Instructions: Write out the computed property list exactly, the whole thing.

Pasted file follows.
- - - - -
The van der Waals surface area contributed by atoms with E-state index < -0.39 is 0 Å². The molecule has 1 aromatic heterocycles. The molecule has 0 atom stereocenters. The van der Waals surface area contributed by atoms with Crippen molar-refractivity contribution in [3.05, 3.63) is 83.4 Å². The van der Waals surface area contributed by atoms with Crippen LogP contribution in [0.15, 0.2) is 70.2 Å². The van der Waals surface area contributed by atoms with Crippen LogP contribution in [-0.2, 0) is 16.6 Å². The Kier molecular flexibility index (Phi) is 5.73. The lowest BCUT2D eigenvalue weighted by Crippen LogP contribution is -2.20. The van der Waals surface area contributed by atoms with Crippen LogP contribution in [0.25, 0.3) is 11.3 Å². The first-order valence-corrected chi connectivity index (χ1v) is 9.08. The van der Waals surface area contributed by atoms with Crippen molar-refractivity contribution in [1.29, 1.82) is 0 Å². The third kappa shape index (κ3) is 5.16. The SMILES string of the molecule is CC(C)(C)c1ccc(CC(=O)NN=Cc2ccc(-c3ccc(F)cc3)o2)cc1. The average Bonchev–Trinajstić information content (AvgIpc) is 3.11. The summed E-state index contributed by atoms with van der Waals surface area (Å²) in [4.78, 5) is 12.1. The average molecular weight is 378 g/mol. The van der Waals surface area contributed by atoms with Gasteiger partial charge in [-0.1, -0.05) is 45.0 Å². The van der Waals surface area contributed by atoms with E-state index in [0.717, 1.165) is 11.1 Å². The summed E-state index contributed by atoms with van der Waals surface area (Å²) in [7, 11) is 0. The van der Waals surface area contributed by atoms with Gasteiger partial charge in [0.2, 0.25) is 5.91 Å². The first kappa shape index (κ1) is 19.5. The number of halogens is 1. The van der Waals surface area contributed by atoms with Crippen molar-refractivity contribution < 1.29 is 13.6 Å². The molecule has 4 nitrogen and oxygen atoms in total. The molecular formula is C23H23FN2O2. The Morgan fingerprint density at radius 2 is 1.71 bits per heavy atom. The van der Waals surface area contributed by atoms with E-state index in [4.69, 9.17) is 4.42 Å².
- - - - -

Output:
The van der Waals surface area contributed by atoms with E-state index < -0.39 is 0 Å². The molecule has 1 aromatic heterocycles. The molecule has 0 atom stereocenters. The van der Waals surface area contributed by atoms with Crippen molar-refractivity contribution in [3.05, 3.63) is 83.4 Å². The van der Waals surface area contributed by atoms with Crippen LogP contribution in [0.15, 0.2) is 70.2 Å². The van der Waals surface area contributed by atoms with Crippen LogP contribution in [-0.2, 0) is 16.6 Å². The Kier molecular flexibility index (Phi) is 5.73. The lowest BCUT2D eigenvalue weighted by Crippen LogP contribution is -2.20. The van der Waals surface area contributed by atoms with Crippen LogP contribution in [0.25, 0.3) is 11.3 Å². The first-order valence-corrected chi connectivity index (χ1v) is 9.08. The van der Waals surface area contributed by atoms with Crippen molar-refractivity contribution in [1.29, 1.82) is 0 Å². The third kappa shape index (κ3) is 5.16. The SMILES string of the molecule is CC(C)(C)c1ccc(CC(=O)NN=Cc2ccc(-c3ccc(F)cc3)o2)cc1. The average Bonchev–Trinajstić information content (AvgIpc) is 3.11. The summed E-state index contributed by atoms with van der Waals surface area (Å²) in [4.78, 5) is 12.1. The average molecular weight is 378 g/mol. The van der Waals surface area contributed by atoms with Gasteiger partial charge in [-0.1, -0.05) is 45.0 Å². The van der Waals surface area contributed by atoms with E-state index in [0.717, 1.165) is 11.1 Å². The summed E-state index contributed by atoms with van der Waals surface area (Å²) in [7, 11) is 0. The van der Waals surface area contributed by atoms with Gasteiger partial charge in [0.2, 0.25) is 5.91 Å². The first kappa shape index (κ1) is 19.5. The number of halogens is 1. The van der Waals surface area contributed by atoms with Crippen molar-refractivity contribution < 1.29 is 13.6 Å². The molecule has 4 nitrogen and oxygen atoms in total. The molecular formula is C23H23FN2O2. The Morgan fingerprint density at radius 2 is 1.71 bits per heavy atom. The van der Waals surface area contributed by atoms with E-state index in [4.69, 9.17) is 4.42 Å².